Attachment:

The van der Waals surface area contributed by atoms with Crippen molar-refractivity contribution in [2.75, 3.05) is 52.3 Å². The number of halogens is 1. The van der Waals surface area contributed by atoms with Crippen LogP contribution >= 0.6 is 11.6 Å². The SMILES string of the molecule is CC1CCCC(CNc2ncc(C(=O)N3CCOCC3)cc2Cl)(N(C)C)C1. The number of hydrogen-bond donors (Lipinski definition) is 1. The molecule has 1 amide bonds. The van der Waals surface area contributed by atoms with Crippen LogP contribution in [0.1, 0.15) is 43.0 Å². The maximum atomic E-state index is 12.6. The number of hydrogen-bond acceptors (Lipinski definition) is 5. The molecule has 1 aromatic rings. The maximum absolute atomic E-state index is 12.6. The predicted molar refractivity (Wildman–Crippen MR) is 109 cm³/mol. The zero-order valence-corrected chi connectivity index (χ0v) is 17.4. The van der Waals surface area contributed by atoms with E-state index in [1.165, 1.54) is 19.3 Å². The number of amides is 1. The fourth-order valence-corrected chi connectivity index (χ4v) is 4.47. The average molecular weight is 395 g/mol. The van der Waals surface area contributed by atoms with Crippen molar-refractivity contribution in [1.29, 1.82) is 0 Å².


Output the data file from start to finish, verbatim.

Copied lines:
The van der Waals surface area contributed by atoms with Crippen molar-refractivity contribution in [2.75, 3.05) is 52.3 Å². The number of halogens is 1. The van der Waals surface area contributed by atoms with Crippen LogP contribution >= 0.6 is 11.6 Å². The SMILES string of the molecule is CC1CCCC(CNc2ncc(C(=O)N3CCOCC3)cc2Cl)(N(C)C)C1. The number of hydrogen-bond donors (Lipinski definition) is 1. The molecule has 1 amide bonds. The van der Waals surface area contributed by atoms with Crippen LogP contribution in [0.1, 0.15) is 43.0 Å². The maximum atomic E-state index is 12.6. The number of hydrogen-bond acceptors (Lipinski definition) is 5. The molecule has 1 aromatic rings. The maximum absolute atomic E-state index is 12.6. The predicted molar refractivity (Wildman–Crippen MR) is 109 cm³/mol. The zero-order valence-corrected chi connectivity index (χ0v) is 17.4. The van der Waals surface area contributed by atoms with E-state index in [1.165, 1.54) is 19.3 Å². The number of amides is 1. The fourth-order valence-corrected chi connectivity index (χ4v) is 4.47. The average molecular weight is 395 g/mol. The van der Waals surface area contributed by atoms with Crippen molar-refractivity contribution in [1.29, 1.82) is 0 Å².